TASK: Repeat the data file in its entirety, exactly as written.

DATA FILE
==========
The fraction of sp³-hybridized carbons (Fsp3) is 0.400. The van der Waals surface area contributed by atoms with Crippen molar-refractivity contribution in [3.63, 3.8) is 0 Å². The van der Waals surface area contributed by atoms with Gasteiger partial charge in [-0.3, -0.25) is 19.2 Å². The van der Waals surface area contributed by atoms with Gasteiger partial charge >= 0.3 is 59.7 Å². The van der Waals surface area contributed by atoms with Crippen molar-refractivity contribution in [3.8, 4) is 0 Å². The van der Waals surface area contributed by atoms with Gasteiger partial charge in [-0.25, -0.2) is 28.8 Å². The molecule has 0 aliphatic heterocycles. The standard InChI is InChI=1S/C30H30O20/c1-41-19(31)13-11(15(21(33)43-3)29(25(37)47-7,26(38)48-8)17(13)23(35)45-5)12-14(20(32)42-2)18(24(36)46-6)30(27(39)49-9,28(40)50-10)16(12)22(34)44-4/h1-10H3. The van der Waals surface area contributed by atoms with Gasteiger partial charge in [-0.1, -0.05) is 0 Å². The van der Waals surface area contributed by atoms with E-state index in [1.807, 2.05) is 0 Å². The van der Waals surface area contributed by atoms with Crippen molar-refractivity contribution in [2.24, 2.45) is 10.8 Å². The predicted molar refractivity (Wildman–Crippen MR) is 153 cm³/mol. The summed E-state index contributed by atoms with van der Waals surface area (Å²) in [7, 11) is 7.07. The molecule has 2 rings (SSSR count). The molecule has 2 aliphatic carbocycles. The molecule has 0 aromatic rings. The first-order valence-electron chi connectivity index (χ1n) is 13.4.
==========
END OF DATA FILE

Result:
The fraction of sp³-hybridized carbons (Fsp3) is 0.400. The van der Waals surface area contributed by atoms with Crippen molar-refractivity contribution in [3.63, 3.8) is 0 Å². The van der Waals surface area contributed by atoms with Gasteiger partial charge in [-0.3, -0.25) is 19.2 Å². The van der Waals surface area contributed by atoms with Gasteiger partial charge >= 0.3 is 59.7 Å². The van der Waals surface area contributed by atoms with Crippen molar-refractivity contribution in [3.8, 4) is 0 Å². The van der Waals surface area contributed by atoms with Gasteiger partial charge in [-0.25, -0.2) is 28.8 Å². The molecule has 0 aliphatic heterocycles. The standard InChI is InChI=1S/C30H30O20/c1-41-19(31)13-11(15(21(33)43-3)29(25(37)47-7,26(38)48-8)17(13)23(35)45-5)12-14(20(32)42-2)18(24(36)46-6)30(27(39)49-9,28(40)50-10)16(12)22(34)44-4/h1-10H3. The van der Waals surface area contributed by atoms with Gasteiger partial charge in [-0.1, -0.05) is 0 Å². The van der Waals surface area contributed by atoms with E-state index in [1.807, 2.05) is 0 Å². The van der Waals surface area contributed by atoms with Crippen molar-refractivity contribution in [2.24, 2.45) is 10.8 Å². The predicted molar refractivity (Wildman–Crippen MR) is 153 cm³/mol. The summed E-state index contributed by atoms with van der Waals surface area (Å²) in [7, 11) is 7.07. The molecule has 2 rings (SSSR count). The molecule has 2 aliphatic carbocycles. The molecule has 0 aromatic rings. The first-order valence-electron chi connectivity index (χ1n) is 13.4.